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DOM + CSS = A beautiful couple

Understanding how the DOM works and using it in your CSS can help produce mean, lean code. Here's a quick overview of how it works.

Estimated reading time: 3 minutes

Table of contents

What’s on earth is the DOM?

According to the W3C the DOM is:

The Document Object Model (DOM) is an application programming interface (API) for valid HTML and well-formed XML documents. It defines the logical structure of documents and the way a document is accessed and manipulated.

You what!? OK you will understand that eventually but here’s how I understood it. Let’s suppose I am on the street outside my house and I want to get a can of beer from the fridge in my house.

First I open the front door, then the kitchen door, then the fridge. Then I pick up the can and ahhh… the taste of cold beer.

If I see my house as an object (you need to understand this term) this is what I see

The DOM Tree

As linear text this can be shown as: Front door > Kichen > Fridge > Beer

We could say this is a route for me to access my beer.

Of course there are many ways you could map the house as an object. Thankfully we have a standard for web pages - HTML or XHTML. The same principles as me getting a beer from my fridge apply to finding things in an XHTML document. Look at the code below - I go through the front door, the kitchen and the fridge to get to my beer.

<html>
  <head>
  <style type="text/css" media="screen">@import "css/screen.css";</style>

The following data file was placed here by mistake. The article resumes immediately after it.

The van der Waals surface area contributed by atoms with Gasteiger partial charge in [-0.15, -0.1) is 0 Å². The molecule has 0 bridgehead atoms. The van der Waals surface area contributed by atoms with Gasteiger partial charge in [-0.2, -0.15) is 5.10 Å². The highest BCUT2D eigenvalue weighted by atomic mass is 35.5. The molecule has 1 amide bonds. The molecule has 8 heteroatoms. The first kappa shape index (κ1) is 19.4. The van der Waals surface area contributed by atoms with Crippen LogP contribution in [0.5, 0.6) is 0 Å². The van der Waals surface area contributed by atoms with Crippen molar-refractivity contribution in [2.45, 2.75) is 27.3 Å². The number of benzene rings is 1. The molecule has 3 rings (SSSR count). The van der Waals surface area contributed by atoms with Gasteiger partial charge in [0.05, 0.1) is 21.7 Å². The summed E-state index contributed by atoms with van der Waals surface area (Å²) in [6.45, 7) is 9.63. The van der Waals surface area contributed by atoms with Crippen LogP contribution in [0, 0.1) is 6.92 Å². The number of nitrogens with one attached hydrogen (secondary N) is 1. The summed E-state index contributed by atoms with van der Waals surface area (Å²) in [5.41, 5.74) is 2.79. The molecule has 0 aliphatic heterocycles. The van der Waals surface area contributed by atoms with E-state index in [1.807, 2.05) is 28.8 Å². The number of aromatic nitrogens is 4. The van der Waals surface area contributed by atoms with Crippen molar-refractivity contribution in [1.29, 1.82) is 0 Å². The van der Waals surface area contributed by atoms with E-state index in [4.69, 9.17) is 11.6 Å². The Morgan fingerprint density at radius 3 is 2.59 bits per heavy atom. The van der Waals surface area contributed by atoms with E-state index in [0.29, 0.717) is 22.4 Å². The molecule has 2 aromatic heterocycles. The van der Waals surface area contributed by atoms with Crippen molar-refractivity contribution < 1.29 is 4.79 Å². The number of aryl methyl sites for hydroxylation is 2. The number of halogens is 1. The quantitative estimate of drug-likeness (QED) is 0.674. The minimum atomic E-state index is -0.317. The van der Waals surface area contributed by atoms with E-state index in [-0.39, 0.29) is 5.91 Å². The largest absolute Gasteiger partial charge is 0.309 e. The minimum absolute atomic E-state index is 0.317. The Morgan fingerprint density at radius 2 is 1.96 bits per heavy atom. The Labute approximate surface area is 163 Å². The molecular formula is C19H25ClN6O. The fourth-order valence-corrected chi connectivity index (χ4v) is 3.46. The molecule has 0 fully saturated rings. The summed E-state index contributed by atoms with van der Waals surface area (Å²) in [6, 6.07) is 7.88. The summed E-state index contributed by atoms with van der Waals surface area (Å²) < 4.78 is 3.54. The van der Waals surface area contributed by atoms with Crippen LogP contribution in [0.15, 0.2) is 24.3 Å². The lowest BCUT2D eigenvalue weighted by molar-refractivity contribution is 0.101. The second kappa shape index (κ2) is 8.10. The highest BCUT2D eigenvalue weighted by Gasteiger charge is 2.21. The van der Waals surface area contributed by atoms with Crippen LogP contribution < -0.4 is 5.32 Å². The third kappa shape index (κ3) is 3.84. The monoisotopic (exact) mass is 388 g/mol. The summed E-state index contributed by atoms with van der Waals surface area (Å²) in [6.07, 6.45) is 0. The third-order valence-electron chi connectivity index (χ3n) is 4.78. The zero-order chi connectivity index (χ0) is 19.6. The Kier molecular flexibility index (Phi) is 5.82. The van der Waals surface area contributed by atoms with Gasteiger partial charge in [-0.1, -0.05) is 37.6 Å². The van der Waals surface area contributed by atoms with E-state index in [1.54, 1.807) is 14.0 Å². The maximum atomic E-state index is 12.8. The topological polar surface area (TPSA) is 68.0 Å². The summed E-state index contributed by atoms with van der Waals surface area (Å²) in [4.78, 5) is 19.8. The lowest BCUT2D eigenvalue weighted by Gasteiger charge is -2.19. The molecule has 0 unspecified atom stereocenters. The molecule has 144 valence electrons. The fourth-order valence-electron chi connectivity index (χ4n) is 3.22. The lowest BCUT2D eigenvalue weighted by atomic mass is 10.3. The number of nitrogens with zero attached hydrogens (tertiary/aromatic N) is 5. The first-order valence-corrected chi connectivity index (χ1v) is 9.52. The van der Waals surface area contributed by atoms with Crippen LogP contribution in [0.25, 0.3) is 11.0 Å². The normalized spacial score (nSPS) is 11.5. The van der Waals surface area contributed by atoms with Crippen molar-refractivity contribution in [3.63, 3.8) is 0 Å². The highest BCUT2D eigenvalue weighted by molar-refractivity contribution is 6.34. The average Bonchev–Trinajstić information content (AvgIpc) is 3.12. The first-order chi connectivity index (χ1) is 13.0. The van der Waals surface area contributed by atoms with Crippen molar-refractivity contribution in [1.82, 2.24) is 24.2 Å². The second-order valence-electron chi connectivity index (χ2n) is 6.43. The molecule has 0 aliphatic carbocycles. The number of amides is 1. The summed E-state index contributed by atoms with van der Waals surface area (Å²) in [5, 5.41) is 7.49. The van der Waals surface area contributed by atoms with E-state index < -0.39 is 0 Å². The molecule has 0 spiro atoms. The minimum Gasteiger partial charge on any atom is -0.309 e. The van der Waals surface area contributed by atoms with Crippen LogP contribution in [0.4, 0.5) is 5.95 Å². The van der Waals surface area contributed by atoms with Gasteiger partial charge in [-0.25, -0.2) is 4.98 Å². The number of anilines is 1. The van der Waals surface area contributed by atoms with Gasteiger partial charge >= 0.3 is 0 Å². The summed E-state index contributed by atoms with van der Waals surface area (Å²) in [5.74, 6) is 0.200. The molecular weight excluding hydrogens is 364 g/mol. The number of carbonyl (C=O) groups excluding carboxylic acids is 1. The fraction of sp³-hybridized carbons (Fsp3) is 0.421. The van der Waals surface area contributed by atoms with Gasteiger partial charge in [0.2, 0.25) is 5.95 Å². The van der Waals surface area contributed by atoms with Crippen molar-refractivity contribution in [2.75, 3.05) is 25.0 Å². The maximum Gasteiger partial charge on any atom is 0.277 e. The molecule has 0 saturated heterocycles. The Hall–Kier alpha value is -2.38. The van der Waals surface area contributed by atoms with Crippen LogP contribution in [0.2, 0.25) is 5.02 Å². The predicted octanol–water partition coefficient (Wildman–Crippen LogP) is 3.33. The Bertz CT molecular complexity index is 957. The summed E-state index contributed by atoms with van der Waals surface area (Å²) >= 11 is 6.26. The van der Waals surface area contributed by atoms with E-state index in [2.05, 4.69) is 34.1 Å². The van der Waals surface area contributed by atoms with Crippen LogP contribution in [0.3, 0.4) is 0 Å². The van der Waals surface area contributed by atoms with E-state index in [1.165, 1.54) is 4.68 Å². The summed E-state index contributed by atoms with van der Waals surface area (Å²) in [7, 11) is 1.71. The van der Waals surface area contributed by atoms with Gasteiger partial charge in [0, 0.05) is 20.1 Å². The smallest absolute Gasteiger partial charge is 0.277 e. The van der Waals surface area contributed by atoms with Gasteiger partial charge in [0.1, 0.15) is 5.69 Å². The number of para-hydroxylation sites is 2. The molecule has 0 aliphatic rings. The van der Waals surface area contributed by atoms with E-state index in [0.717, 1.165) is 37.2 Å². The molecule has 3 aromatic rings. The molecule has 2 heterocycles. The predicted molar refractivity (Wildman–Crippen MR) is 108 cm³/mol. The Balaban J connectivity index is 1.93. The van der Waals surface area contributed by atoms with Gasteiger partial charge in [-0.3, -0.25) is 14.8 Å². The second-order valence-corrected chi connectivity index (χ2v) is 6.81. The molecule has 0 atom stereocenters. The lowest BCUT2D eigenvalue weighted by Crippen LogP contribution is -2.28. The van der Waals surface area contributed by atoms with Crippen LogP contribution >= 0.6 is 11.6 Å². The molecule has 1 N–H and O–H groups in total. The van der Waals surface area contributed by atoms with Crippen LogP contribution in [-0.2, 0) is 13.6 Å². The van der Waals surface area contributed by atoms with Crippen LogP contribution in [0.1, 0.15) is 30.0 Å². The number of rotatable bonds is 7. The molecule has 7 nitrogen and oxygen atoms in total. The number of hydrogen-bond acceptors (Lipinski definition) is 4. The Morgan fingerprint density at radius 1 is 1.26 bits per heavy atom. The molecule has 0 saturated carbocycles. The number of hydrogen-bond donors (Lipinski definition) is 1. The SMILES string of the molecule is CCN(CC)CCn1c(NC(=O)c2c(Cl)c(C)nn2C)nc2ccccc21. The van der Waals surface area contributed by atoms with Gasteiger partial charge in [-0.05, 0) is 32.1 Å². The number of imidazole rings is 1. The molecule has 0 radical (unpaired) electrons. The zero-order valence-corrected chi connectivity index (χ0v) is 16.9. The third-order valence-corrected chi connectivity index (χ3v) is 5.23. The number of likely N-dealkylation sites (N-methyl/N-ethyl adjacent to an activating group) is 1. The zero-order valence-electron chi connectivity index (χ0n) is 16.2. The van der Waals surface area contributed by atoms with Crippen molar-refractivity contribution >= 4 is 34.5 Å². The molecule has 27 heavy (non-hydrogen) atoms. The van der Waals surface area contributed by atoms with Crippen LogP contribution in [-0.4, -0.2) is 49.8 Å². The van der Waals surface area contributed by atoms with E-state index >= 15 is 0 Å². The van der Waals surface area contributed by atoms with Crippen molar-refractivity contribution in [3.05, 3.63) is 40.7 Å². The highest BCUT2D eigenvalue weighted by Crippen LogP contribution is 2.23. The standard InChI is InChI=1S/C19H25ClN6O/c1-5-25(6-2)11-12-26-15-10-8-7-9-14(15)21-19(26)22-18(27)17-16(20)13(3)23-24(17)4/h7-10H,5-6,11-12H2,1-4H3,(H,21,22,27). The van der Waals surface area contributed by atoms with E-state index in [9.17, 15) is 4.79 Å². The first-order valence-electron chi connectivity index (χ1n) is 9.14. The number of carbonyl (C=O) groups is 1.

</head>
  <body id="front-door">
    <div id="kitchen">
      <div id="fridge">
        <p>My can of beer</p>
      </div>
      <div id="freezer">
        <p>Pizza</a>
      </div>
    </div>
    <div id="lounge">
      <div id="sofa">
        <p>Newspaper</p>
      </div>
      <div id="chair">
        <p>Cushion</p>
      </div>
    </div>
    <div id="bedroom">
      <div id="bed">
        <p>Duvet</p>
      </div>
      <div id="lamp">
        <p>Lightbulb</p>
      </div>
    </div>
    <div id="bathroom">
      <div id="shower">
        <p>Shower Gel</p>
      </div>
      <div id="sink">
        <p>Soap</p>
      </div>
    </div>
  </body>
</html>

If you have a well structured document you can use lean CSS where you don’t need to keep creating new classes each time you want to style something. This cuts down on code weight and maintenance. If you are going to use Javascript having a well structured DOM will help you do pretty much anything you want.

Lets say I want to make “My can of beer” bold. I don’t actually need to change the document at all. Using the DOM tree I can specify a rule that will make the text bold.

#front-door #kitchen #fridge p 
  {
  font-weight: bold;
}

Don’t believe me? See the demo.

Using the DOM in CSS is not limited to classes or ids that you create. You can use any element to walk through the document - any HTML tag in fact. Granted it is not quite as advanced as javascript in allowing you to move up and down the DOM but it does allow you to quickly target elements on the page.

If you are using CSS, understanding and using the DOM is well worth it. What’s more once you have grasped the concept a whole new world is opened up to you including XML and Javascript. So all together… ahhhh what a beautiful couple. I’m off for a beer.

Have an update or suggestion for this article? You can edit it here and send me a pull request.

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